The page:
• Galway – If you prefer a smaller city, Galway is a great choice. A small, coastal city in the west of Ireland, Cork is home to a large student population and a growing market for start-up companies, perfect if you’re thinking about setting up your own business. The compact city has good infrastructure and is only around two hours away from the capital along the motorway.

 

  • Limerick – A major economic hub for Ireland, Limerick is found on the west side of Ireland and is home to the Shannon Free Zone, Business and Technology Park. As a result of the appealing tax terms in this free trade zone, many international organisations opted to move to Limerick to set up shop. It is also located adjacent to one of the busiest airports in the country, Shannon Airport. Making the move to Ireland’s heartland a breeze.

 

Visas

Just like most countries, Ireland has a variety of visa options for you to choose from depending on your length and purpose of stay. If you are a citizen of the EEA, Switzerland or any country on this list, you will not need a visa to enter Ireland. Nationals from various countries outside of the EEA will require a visa, however. Even if you are the dependent if an EU citizen, as non-EEA national, you may need a visa to enter and move to Ireland if you do not acquire the respective family member residence card.

Expatriates interested in moving to Ireland will most likely need either the Long Stay Visas or Business Visas. For an overview of all visa types available when entering Ireland, as well as other important information for relocating, visit the Irish Naturalisation and Immigration Service. The cost of applying for an Irish visa is around 60-100 EUR.

Once you move to Ireland, unless you are an EEA or Swiss citizen, you are required to register with the local immigration authority if you plan on staying in Ireland for more than 90 days. To do this, simply visit the local Garda District Headquarters where you will receive a Certificate of Registration, costing 300 EUR, which proves that you are legally residing in Ireland.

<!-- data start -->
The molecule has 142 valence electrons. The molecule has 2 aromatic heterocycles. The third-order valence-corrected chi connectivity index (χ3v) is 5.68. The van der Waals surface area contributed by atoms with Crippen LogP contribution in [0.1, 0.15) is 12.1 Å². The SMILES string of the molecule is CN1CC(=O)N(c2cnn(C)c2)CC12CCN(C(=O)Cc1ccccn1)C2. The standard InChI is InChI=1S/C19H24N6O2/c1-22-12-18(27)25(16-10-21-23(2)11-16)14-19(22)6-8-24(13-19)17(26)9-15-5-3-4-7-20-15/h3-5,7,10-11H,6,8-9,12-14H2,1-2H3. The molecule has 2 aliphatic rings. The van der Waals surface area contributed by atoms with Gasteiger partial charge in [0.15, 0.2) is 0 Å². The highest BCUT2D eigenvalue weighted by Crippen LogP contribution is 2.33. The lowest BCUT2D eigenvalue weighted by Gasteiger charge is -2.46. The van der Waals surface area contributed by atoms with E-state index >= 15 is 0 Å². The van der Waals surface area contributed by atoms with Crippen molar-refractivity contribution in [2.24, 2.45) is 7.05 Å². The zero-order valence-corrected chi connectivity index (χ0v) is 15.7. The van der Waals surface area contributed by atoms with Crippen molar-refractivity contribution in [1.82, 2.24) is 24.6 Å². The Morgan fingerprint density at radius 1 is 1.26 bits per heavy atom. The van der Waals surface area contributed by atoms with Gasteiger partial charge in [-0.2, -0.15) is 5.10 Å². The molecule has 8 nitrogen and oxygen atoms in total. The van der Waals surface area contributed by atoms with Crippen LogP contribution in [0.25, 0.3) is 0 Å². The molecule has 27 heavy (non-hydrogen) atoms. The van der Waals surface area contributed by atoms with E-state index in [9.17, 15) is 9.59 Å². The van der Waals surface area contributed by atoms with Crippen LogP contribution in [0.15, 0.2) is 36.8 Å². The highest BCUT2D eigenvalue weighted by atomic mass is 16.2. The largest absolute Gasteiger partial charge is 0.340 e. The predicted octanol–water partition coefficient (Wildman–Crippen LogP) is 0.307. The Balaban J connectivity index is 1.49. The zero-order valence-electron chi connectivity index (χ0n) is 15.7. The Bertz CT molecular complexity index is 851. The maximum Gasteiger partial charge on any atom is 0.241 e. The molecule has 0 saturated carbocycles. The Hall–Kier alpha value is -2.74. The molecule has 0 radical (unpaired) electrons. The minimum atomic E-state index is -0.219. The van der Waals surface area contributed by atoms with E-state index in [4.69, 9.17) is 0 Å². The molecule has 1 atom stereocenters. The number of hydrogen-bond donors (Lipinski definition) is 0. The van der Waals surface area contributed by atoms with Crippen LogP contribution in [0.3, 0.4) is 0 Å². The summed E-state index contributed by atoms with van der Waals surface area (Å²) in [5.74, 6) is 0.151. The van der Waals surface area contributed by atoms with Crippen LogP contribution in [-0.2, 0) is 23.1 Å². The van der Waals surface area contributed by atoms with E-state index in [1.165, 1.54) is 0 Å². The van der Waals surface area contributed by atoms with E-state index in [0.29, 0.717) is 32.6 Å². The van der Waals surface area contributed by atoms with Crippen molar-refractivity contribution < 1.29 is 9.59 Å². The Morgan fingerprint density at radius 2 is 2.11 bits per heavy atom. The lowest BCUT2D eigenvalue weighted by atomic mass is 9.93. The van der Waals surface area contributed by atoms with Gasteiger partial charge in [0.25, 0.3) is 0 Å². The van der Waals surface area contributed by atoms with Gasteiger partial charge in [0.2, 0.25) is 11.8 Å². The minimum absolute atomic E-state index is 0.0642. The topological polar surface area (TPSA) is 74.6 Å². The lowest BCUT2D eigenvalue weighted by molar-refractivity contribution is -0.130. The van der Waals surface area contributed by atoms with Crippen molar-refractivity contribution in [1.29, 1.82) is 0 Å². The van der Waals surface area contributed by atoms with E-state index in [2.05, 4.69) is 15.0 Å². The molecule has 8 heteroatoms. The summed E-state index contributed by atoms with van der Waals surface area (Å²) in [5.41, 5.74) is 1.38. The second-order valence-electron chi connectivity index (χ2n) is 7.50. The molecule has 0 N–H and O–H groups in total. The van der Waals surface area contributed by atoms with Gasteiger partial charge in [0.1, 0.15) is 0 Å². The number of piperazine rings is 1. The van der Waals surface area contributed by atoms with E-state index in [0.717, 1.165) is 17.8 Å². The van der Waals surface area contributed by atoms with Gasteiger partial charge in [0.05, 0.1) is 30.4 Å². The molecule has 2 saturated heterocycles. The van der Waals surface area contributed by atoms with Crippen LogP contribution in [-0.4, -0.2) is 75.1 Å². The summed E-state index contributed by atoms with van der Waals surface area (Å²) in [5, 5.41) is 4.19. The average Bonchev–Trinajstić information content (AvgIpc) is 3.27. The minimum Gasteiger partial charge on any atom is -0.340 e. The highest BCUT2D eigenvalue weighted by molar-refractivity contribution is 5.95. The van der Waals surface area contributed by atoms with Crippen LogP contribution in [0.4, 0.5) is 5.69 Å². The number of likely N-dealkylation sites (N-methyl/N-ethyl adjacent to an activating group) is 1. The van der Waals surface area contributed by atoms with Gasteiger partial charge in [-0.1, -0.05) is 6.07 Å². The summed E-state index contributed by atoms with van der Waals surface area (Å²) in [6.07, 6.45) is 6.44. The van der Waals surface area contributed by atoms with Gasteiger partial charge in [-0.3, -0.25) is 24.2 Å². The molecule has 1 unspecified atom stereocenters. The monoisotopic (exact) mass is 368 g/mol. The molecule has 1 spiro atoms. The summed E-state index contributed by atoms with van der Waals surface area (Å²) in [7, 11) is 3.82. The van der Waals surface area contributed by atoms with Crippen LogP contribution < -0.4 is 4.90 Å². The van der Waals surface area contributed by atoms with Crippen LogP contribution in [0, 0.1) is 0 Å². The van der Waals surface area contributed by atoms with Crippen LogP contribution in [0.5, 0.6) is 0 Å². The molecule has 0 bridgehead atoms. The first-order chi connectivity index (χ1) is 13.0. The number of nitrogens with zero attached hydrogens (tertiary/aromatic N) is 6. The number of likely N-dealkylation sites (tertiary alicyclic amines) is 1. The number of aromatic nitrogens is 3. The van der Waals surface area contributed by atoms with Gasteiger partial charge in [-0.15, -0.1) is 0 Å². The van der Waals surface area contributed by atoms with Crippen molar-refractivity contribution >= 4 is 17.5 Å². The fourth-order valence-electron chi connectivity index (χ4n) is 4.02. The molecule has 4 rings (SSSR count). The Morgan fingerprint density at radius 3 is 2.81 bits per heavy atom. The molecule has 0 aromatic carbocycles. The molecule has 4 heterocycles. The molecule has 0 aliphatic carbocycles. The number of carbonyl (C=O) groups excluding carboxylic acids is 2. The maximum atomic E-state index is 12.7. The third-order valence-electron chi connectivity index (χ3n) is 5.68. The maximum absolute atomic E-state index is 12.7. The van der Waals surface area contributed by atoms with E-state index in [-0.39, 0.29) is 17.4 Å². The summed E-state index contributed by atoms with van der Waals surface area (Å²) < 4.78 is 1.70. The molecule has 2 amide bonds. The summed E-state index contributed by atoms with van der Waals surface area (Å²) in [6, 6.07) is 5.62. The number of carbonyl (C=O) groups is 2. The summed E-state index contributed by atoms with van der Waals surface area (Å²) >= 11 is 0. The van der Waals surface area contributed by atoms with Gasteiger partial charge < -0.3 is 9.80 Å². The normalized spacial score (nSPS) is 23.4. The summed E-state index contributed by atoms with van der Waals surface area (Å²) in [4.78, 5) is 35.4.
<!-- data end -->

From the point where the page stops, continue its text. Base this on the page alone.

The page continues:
Work Permits

Just like visas, there is a choice of work permits to choose from in Ireland depending on the nature of your work and how much you will earn. In total, there are nine different types of work permits, but the most popular are:

  • The General Employment Permit – In order to be eligible for this permit, you must usually have a minimum annual salary of 30,000 EUR or in some exceptional cases 27,000 EUR. You must also have the qualifications, skills and experience required for the job.
  • The Critical Skills Permit – Formerly known as the Green Card, this permit is issued by the Department of Job, Enterprise and Innovation. You may be eligible for this permit if you earn more than 60,000 EUR per year or if your job is on the Highly Skilled Occupations List and you earn more than 30,000 EUR per year.
  • The Dependent/Partner/Spouse Employment Permit - Spouses, recognised partners, civil partners, and dependents of researchers and holders of Critical Skills Employment Permits and former Green Card permits are eligible for this permit. However, you must be a legal resident in Ireland in order to apply for this permit.

 

Living in Ireland